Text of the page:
How early should your child make the step from the old point-and-shoot variety of camera to one with more sophisticated controls? The answer may require examining the nature of the child’s interest.Does it lie in creating images over mastering a technology, or visa versa?
I recently lead two groups of kids and young adults through photography workshops that were staged in a scenic region of Oregon.The skill levels of the participants ranged from absolute beginner to advanced beginner.Their ages ranged from twelve to eighteen years.At the outset, their interest levels seemed high.However, I couldn’t help wondering what I might be able to expect as I tried to sustain interest and provide inspiration while doing my best to both guide and teach.More importantly, I worried, would I survive three days in the desert with all these kids?
It’s important to note that the kids were using both automatic and manual cameras, and while some of the equipment they brought was new, some was old.For the kids with low quality cameras, we provided brand new Minolta 35mm, single lens reflexes with interchangeable lens capability.
The kids took the workshop and photography seriously.Every single youngster in the two workshops paid rapt attention to the instruction sessions and asked intelligent questions.They required little outside motivation to begin exploring for photographs.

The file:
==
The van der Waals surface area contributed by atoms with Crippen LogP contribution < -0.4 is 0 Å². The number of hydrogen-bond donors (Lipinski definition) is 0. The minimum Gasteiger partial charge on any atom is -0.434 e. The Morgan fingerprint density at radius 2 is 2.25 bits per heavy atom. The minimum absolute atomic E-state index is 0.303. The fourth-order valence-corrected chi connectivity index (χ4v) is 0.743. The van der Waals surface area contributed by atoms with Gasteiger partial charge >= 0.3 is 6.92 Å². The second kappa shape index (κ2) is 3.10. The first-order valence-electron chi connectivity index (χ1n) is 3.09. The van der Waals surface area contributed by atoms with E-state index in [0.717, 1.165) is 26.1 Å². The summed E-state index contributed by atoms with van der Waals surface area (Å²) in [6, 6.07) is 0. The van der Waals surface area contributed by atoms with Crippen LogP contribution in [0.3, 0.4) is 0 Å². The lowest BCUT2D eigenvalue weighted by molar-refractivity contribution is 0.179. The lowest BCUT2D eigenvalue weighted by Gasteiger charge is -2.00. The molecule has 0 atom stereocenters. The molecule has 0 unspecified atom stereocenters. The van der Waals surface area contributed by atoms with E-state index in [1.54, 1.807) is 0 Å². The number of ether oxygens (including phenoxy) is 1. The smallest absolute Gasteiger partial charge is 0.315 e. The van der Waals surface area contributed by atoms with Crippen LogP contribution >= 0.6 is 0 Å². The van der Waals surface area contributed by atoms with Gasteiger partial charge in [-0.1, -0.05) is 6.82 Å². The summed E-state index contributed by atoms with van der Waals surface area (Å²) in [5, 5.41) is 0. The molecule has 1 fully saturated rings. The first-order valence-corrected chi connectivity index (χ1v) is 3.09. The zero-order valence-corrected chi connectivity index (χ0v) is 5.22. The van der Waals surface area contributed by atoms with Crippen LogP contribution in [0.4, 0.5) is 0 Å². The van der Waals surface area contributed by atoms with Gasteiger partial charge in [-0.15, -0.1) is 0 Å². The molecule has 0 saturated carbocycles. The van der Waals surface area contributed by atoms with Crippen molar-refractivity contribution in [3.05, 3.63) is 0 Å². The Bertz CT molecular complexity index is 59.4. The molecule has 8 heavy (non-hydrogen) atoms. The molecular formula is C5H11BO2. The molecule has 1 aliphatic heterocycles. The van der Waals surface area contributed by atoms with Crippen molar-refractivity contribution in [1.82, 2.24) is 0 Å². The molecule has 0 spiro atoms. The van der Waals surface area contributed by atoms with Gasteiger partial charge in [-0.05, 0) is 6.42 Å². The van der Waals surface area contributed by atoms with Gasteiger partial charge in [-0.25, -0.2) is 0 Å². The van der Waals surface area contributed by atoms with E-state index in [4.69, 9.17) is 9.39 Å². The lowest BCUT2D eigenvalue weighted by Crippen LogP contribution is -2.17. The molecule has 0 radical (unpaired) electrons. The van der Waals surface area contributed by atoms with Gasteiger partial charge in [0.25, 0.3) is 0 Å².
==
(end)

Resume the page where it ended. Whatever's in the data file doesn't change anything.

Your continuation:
What about their photos?The young participants all created good-to-excellent photographs.Some had more sophisticated vision than others, but all made very respectable showings.The kids were enthusiastic about the photos and were able to rate them from good to bad and favorite over non-favorite.Some shot as little as three rolls of film, while others shot as many as ten.It was a remarkable result from such a young group with little experience in photography.The products included landscapes, a sunrise, a sunset, detail shots of old buildings and pictures of each other.Some kids tried photography as an art all on their own.A few of the more social youngsters concentrated on groups and individual people.
How did the experience answer our question about at what age should a child move up to a sophisticated camera from the automatic variety?Remember, the kids worked well with automatic and non-automatic cameras.There were only a handful of bad exposures from both kinds of cameras.However, it was clear that the automatic cameras were easier to use.Technical issues were solved by the microchip inside the camera, so technical questions were not a problem.The kids were able to concentrate on the elusive value of a photograph—the photographer’s personal vision.Without vision, there can be no great photograph, so these kids were one step up on the older generation who are demanding, and buying, more and more sophisticated equipment.
For me, the workshops reinforced the idea that, for young beginners, good quality automatic cameras come with fewer stumbles, while more sophisticated cameras have a much slower learning curve.In the early stages, it’s just easier to learn photography with a camera that requires less advanced technical knowledge on the part of the photographer.Fewer technical distractions allow the photographer to concentrate on aesthetics.An automatic camera simplifies shooting by keeping the process simple.When the child wants to consciously control depth-of-field and stop-action (or blur action), then it’s time to move up to a better camera–but not before.
By Bill Miller